1. If you spend more than 50% of your credit limit every month, this indicates to the Credit Bureau that you do NOT have enough cash on hand to meet your monthly expenses. This will identify you as a high credit risk and will actually reduce your credit score by 60 - 70 points overnight (Fair
2. If you miss 1 or 2 payments on your credit card debt, the issuing company will skyrocket your interest rate to a whopping 27% -
3. Out of a random sample of 3 million American consumers (included in Experian's National Score Index), 51% of them have at least 2 credit cards and 14% of them have 10 or more credit cards.
What is the FDIC?
The FDIC is the Federal Deposit Insurance Corporation. It was
organized in the wake of the Great Depression, when bank
failures left many depositors destitute when their accounts were
wiped out. The executive and legislative branches saw the
devastation this caused for ordinary Americans, and set out to
insure that it would not happen again. They therefore created an
insurance institution back by the faith and credit of the United States
to insure depositors’ accounts up to a limit specified by law.
That limit has been raised over time to keep pace with
inflation. Such increases are often termed “temporary,” but they
apply to the deposits in these institutions at this time, so the
“temporary” term should not be a matter of concern.
Video: The FDIC - Federal Deposit Insurance
What types of deposits are covered?
All actual deposits in the bank or savings association are
covered, whether they are Savings, checking, NOW, money market
Certificates of Deposit. The principal and the interest accrued on such accounts is
insured, up to the legal limit. Securities such as stocks,
bonds, debentures, and annuities, life insurance policies, and
municipal securities, even though purchased through the bank,
are not covered. Federal instruments are backed by the
government’s faith and credit, and are not covered by the FDIC.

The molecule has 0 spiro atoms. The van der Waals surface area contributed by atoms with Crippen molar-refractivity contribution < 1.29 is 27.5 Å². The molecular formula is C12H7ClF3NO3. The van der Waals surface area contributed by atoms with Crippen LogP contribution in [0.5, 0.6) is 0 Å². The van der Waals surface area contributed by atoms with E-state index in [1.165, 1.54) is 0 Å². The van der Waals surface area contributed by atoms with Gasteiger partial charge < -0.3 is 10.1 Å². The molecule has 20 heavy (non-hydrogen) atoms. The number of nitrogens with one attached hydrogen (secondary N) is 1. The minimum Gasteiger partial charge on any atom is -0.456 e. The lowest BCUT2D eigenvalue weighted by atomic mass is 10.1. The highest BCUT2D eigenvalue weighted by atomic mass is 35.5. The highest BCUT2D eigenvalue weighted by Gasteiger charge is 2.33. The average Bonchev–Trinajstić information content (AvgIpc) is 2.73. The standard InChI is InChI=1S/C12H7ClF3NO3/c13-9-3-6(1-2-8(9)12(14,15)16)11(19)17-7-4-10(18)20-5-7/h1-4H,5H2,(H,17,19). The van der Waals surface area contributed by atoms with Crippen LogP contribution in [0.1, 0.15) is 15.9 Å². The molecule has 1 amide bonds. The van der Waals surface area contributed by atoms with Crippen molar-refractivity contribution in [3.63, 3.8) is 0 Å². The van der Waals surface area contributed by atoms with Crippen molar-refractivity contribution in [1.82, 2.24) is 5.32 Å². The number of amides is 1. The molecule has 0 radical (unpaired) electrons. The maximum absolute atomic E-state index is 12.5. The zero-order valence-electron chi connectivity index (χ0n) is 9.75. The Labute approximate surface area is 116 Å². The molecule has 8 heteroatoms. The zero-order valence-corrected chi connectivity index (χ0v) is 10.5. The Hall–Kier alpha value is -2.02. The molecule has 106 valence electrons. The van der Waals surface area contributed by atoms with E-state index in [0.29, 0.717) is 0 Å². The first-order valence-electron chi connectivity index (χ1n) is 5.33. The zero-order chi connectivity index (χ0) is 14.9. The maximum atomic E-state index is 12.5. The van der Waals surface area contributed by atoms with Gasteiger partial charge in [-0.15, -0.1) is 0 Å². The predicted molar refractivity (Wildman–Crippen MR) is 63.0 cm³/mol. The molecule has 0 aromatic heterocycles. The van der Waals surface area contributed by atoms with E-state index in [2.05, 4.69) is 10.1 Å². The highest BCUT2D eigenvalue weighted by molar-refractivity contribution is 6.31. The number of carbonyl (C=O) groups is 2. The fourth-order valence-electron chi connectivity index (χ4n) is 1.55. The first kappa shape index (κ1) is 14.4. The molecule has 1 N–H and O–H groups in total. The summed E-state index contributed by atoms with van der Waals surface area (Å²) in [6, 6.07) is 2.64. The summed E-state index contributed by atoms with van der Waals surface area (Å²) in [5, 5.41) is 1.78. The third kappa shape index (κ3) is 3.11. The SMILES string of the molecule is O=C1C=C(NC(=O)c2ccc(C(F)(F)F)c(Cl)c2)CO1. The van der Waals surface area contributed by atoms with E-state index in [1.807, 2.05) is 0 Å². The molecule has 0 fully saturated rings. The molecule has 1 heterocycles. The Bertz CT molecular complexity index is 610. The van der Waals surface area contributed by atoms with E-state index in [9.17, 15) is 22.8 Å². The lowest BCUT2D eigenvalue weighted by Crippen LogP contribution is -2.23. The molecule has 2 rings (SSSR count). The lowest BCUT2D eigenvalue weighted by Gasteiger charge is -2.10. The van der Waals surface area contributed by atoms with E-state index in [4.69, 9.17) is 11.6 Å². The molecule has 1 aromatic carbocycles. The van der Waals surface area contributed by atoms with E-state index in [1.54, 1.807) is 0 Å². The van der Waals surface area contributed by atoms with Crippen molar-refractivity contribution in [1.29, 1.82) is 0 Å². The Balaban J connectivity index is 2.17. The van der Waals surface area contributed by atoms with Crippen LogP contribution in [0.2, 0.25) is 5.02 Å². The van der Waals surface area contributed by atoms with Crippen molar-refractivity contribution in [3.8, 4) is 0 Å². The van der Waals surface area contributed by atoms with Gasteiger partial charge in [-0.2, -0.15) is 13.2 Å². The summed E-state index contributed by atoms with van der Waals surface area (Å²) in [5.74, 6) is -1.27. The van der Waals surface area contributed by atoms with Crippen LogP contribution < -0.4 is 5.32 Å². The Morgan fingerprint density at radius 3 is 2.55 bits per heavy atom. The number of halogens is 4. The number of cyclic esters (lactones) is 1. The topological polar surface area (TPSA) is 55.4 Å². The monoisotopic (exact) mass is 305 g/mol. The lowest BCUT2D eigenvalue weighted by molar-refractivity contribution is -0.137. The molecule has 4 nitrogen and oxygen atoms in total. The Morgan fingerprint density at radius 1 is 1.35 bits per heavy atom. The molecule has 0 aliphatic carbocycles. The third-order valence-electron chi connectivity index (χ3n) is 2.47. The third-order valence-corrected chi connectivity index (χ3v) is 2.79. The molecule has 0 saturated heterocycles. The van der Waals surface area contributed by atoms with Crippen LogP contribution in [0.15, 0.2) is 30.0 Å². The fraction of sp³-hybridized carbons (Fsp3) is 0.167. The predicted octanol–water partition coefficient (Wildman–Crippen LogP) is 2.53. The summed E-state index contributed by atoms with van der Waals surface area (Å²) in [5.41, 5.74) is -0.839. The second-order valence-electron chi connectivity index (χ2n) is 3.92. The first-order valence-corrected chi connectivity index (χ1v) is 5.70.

Individual Retirement Accounts (IRAs) are also covered by the
What institutions are covered?
Insured banks and savings associations are covered. To
determine whether an institution is insured, you can call toll
free to 1-877-275-3342.
What about credit unions. Are they covered?
Credit Unions are not covered by the FDIC. They are covered
National Credit Union Administration, a federal agency also backed by the faith and credit of the
United States. The terms used are slightly different. The NCUA
refers to “shares,” but the effect is the same. The basic
coverage is $250,000.00 per depositor per insured institution.
Different branches of the same bank or savings association are
not different institutions, so only one limit is available to
you in that institution. The NCUA limit is also (temporarily)
currently $250,000.00. Note that the limitation is per depositor
per institution. People concerned about the safety of their
deposits tend to place amounts in several different institutions
(not just different branches) so that their funds are all
protected by the FDIC.
What about debts I owe to a bank that fails?
If you owe money to a failed bank or S&L, the successor in
interest (i.e., Washington Mutual failed, but its assets were
sold to Chase) still owns your note, and you will be responsible
to make payments to the successor.
What banks have failed this year?
Video: Washington Mutual - The largest bank
failure in U.S. History
The FDIC lists 23 banks that have failed in 2008. Most years
there are three or four, and back in 2002 there were 11, but the
closures this year are truly unprecedented in recent times. That
fact is driven home by the fact that the failure of Washington
Mutual Bank in September of 2008 was the largest
bank failure in the history of the United States.